The previous blog commented that while commentators refer to ‘international markets’, in fact we are dealing with a set of overseas markets for individual countries and their correlation (r-squared) is not as high as might be thought. The starting point is to say the US stockmarket has as a main driver the US economy, the European stock market, the European economy and the Australian market, the Australian economy. One study recently shows the r-squared at .44 ie. the correlation across international markets is only 44%. Thus it is a simplification to say that the Australian market goes up and down with the US market. There is an overlay to the country factors for international trade, but the starting point is the domestic economies. Commentary continues that the strong majority view is that the US stockmarket is “expensive”, but economic growth and sentiment are more neutral factors.
During the past five to six weeks, this commentary has continued. However the quarterly reporting season in the US was generally favourable with a number of companies reporting satisfactory growth in revenue and profits. The US reporting season provided no real catalyst for any correction in the US stockmarket, which has moved up from the 20,000 level to around 22,000. Burrells continue to be cautious on the US market and to carefully consider independent research reports on global companies of interest.
Like the story of the frog being slowly heated in a pot, there has been a continuing realisation of the difficulties of the UK achieving Brexit without pain. Europe appears more attractive currently from the investment viewpoint.
The July blog noted that during the technology bubble in 2000, the US market moved well above the Australian market which continued at a modest trajectory. The result is that the Australian market did not move adversely during the technology bubble during the years from 1998/2001, but incurred a modest fall during the 2002 year as some Australians stocks including Melbourne IT failed to deliver.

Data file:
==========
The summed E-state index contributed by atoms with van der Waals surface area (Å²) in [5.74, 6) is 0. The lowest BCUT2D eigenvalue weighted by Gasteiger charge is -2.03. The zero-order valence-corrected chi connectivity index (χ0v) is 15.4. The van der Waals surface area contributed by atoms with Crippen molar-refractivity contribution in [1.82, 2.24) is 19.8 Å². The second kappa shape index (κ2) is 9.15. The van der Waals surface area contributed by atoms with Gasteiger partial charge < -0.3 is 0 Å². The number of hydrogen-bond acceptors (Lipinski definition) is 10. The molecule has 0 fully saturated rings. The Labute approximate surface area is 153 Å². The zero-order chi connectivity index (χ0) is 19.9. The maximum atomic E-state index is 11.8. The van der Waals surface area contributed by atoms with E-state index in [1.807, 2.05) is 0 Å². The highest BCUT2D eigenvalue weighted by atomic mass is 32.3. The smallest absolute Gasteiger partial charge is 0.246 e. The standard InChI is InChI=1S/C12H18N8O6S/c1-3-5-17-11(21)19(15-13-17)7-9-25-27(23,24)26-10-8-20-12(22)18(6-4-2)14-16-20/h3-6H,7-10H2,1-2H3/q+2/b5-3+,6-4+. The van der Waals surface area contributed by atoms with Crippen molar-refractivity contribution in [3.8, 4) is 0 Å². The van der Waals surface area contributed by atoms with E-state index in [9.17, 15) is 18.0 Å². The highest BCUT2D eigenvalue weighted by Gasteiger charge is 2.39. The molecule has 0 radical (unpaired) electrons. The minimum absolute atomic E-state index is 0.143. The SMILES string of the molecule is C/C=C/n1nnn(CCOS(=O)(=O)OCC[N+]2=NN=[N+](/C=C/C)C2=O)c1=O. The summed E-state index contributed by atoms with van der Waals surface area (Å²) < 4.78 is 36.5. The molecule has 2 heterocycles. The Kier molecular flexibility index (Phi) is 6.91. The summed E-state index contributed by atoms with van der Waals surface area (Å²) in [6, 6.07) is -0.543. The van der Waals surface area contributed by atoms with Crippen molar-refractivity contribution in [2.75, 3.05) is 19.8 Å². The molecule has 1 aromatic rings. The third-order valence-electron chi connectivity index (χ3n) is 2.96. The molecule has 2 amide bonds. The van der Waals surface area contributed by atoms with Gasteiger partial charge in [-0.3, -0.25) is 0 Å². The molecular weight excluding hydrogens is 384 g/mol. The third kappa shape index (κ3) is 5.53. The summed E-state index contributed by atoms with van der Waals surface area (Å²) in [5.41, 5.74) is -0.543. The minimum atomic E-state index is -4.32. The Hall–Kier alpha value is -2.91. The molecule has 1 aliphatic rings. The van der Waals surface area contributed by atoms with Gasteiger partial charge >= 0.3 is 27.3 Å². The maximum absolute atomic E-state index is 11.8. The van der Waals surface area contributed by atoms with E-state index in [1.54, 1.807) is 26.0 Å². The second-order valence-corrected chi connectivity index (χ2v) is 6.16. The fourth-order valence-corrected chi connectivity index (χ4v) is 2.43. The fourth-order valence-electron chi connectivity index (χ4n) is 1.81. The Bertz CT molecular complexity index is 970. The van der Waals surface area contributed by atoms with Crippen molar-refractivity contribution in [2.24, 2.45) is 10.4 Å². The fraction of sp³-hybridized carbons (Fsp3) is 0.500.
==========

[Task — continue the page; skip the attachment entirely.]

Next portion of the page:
The Australian market has performed in a similar manner to that period. The US market has some elements of technology bubble with your diarist highlighting the FANTS stocks ie. Facebook, Amazon, Netflix, Tesla and Snapchat as examples of companies being valued on revenue rather than profits. The debate remains whether the US market might correct on a sector basis, which has tended to happen in Australia, or whether there might be a more broad based sell off later in 2017 or early 2018.
Whatever happens in the USA, the dividend yield driver is alive and well in Australia with strong dividend yields likely to continue to underpin the Australian market such that no dramatic correction is anticipated (Xfactors excepted).
In summary, longer term interest rates have most likely bottomed, suggesting fixed interest investment should be kept shorter or floating rates. The LPT sector in Australia has been a useful source of profits but selective holdings in this sector based on careful research are the likely strategy for 2017/18. US equity markets appear fully valued on average, so selective investing is recommended rather than US indices/exchange traded funds (ETFs).
The removal of increased capital regulatory risk for the Australian banks is a major positive for the Australian stockmarket, notwithstanding the negative political environment for Australian banks and the recent AUSTRAC compliance issue for the CBA.
Xfactors include the geopolitical risk of a military confrontation with North Korea reduced to 15-20% probability (your diarist probability). A sharp correction to US valuations similar to the tech bubble is possible, but this may be sector specific given the US listed corporations reported well during the recent quarterly reporting season.
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This document contains general securities advice only. In accordance with Section 949A of the Corporations Act, in preparing this document, Burrell Stockbroking did not take into account the investment objectives, financial situation and particular needs ('relevant personal circumstances') of any particular person. Accordingly, before acting on any advice contained in this document you should assess whether the advice is appropriate in the light of your own relevant personal circumstances or contact your Burrell Stockbroking advisor. If the advice relates to the acquisition, or possible acquisition, of a particular financial product, you should obtain a Product Disclosure Statement relating to the product and consider the Statement before making any decision about whether to acquire the product.
Burrell Stockbroking Pty Ltd (ABN 82 088 958 481), a Participant of the ASX Group and the NSX.